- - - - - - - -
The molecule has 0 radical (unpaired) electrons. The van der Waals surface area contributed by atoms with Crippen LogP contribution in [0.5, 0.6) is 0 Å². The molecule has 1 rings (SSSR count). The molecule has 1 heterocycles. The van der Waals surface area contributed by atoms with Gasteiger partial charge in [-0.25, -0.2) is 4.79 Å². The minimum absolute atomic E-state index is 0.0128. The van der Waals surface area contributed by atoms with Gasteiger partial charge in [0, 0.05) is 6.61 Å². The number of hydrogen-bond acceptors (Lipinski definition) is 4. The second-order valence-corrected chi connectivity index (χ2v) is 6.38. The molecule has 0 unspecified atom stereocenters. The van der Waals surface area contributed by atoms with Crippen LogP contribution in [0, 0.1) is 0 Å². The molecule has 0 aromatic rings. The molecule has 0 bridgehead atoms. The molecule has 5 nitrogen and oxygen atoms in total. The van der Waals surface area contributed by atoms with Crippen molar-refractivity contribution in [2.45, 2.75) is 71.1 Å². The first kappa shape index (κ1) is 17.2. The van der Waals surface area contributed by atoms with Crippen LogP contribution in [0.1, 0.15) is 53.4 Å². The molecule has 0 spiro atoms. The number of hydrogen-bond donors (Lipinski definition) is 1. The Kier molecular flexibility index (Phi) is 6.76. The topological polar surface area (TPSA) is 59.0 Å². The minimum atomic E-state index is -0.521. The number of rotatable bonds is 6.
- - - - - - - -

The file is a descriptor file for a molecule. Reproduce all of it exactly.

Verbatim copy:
The molecule has 0 radical (unpaired) electrons. The van der Waals surface area contributed by atoms with Crippen LogP contribution in [0.5, 0.6) is 0 Å². The molecule has 1 rings (SSSR count). The molecule has 1 heterocycles. The van der Waals surface area contributed by atoms with Gasteiger partial charge in [-0.25, -0.2) is 4.79 Å². The minimum absolute atomic E-state index is 0.0128. The van der Waals surface area contributed by atoms with Gasteiger partial charge in [0, 0.05) is 6.61 Å². The number of hydrogen-bond acceptors (Lipinski definition) is 4. The second-order valence-corrected chi connectivity index (χ2v) is 6.38. The molecule has 0 unspecified atom stereocenters. The van der Waals surface area contributed by atoms with Crippen LogP contribution in [0, 0.1) is 0 Å². The molecule has 0 aromatic rings. The molecule has 0 bridgehead atoms. The molecule has 5 nitrogen and oxygen atoms in total. The van der Waals surface area contributed by atoms with Crippen molar-refractivity contribution in [2.45, 2.75) is 71.1 Å². The first kappa shape index (κ1) is 17.2. The van der Waals surface area contributed by atoms with Crippen LogP contribution in [0.1, 0.15) is 53.4 Å². The molecule has 0 spiro atoms. The number of hydrogen-bond donors (Lipinski definition) is 1. The Kier molecular flexibility index (Phi) is 6.76. The topological polar surface area (TPSA) is 59.0 Å². The minimum atomic E-state index is -0.521. The number of rotatable bonds is 6.